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Fujifilm X20 vs Ricoh GR

The Fujifilm X20 and the Ricoh GR are two digital cameras that were officially introduced, respectively, in January 2013 and April 2013. Both the X20 and the GR are fixed lens compact cameras that are based on a 2/3 (X20) and an APS-C (GR) sensor. The Fujifilm has a resolution of 12 megapixels, whereas the Ricoh provides 16.1 MP.

Below is an overview of the main specs of the two cameras as a starting point for the comparison.

Headline Specifications
Fujifilm X20   Ricoh GR
Fujifilm X20 Ricoh GR
Fixed lens compact camera Fixed lens compact camera
28-112mm f/2.0-2.8 28mm f/2.8
12 MP, Two Thirds Sensor 16.1 MP, APS-C Sensor
1080/60p Video 1080/30p Video
ISO 100-12800 ISO 100-25600
Optical viewfinder Viewfinder optional
2.8" LCD, 460k dots 3.0" LCD, 1230k dots
Fixed screen (not touch-sensitive) Fixed screen (not touch-sensitive)
12 shutter flaps per second 4 shutter flaps per second
270 shots per battery charge290 shots per battery charge
117 x 70 x 57 mm, 353 g 117 x 61 x 35 mm, 245 g

Going beyond this snapshot of core features and characteristics, what are the differences between the Fujifilm X20 and the Ricoh GR? Which one should you buy? Read on to find out how these two cameras compare with respect to their body size, their imaging sensors, their shooting features, their input-output connections, and their reception by expert reviewers.

Body comparison: Fujifilm X20 vs Ricoh GR

The side-by-side display below illustrates the physical size and weight of the Fujifilm X20 and the Ricoh GR. The two cameras are presented according to their relative size. Three consecutive views from the front, the top, and the rear side are shown. All width, height and depth dimensions are rounded to the nearest millimeter.

The X20 can be obtained in two different colors (black, silver), while the GR is only available in black.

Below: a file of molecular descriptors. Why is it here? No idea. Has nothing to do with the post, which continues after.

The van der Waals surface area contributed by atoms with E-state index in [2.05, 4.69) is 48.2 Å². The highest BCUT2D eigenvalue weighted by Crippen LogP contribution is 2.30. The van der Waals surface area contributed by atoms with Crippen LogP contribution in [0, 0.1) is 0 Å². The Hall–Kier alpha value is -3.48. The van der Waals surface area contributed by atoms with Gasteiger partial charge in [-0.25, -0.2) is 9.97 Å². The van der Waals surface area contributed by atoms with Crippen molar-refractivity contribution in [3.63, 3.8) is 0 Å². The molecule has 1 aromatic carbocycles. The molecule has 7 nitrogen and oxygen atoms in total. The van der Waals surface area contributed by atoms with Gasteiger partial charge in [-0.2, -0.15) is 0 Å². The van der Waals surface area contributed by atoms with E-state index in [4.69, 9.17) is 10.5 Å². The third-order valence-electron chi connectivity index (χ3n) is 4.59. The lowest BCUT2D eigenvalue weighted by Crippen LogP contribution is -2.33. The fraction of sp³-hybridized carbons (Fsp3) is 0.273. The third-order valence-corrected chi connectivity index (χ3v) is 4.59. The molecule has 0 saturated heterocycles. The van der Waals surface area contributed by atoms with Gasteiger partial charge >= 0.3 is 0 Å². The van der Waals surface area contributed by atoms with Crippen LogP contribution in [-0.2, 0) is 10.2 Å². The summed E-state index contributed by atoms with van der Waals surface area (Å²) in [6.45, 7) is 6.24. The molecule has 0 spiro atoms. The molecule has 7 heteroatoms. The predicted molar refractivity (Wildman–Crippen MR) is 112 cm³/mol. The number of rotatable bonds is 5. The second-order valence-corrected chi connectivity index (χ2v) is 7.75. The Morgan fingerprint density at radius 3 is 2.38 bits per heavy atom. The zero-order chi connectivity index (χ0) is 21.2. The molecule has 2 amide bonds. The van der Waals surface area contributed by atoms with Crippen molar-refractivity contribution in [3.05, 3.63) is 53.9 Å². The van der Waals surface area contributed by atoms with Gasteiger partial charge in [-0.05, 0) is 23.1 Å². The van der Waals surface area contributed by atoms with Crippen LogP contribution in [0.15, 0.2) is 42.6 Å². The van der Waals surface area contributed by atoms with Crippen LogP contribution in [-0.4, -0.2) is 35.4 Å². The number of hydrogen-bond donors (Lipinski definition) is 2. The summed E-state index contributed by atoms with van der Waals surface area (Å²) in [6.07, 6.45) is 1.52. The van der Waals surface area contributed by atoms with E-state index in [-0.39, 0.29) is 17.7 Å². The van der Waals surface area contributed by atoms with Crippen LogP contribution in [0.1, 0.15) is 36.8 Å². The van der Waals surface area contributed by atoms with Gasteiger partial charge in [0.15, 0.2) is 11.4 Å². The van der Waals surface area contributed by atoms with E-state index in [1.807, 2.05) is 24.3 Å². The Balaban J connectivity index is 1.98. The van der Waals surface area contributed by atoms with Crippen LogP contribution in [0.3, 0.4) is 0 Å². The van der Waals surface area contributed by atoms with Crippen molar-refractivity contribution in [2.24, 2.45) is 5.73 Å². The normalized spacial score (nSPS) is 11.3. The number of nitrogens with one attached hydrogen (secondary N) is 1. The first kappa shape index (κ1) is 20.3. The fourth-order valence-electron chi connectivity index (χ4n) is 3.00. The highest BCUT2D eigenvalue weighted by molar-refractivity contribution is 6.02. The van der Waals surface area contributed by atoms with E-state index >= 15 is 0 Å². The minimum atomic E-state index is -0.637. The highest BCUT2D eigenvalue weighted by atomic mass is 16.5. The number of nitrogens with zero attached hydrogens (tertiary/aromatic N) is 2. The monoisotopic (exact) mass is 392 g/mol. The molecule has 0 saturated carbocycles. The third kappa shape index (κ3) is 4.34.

Size Fujifilm X20 vs Ricoh GR
Compare X20 versus GR top
Comparison X20 or GR rear

If the front view area (width x height) of the cameras is taken as an aggregate measure of their size, the Ricoh GR is notably smaller (13 percent) than the Fujifilm X20. Moreover, the GR is markedly lighter (31 percent) than the X20. In this context, it is worth noting that neither the X20 nor the GR are weather-sealed.

Concerning battery life, the X20 gets 270 shots out of its NP-50 battery, while the GR can take 290 images on a single charge of its DB65 power pack. The power pack in the GR can be charged via the USB port, which can be very convenient when travelling.

The adjacent table lists the principal physical characteristics of the two cameras alongside a wider set of alternatives. If you would like to visualize and compare a different camera combination, just use the right or left arrows in the table to switch to the respective camera. Alternatively, you can also navigate to the CAM-parator app and make your selection from the full list of cameras there.

Camera Body Specifications
  Camera
Model
Camera
Width
Camera
Height
Camera
Depth
Camera
Weight
Battery
Life
(CIPA)
Weather
Sealing
(yes/no)
Camera
Launch
(announced)
Launch
Price
(USD)
Street
Price
(USD)
Used
Price
(USD)
Camera
Model
 
Fujifilm X20» 4.6 in 2.8 in 2.2 in 12.5 oz 270 n Jan 2013 599- i Fujifilm X20
 
Ricoh GR« 4.6 in 2.4 in 1.4 in 8.6 oz 290 n Apr 2013 799- i Ricoh GR
 
Canon G7 X« » 4.1 in 2.4 in 1.6 in 10.7 oz 210 n Sep 2014 699- i Canon G7 X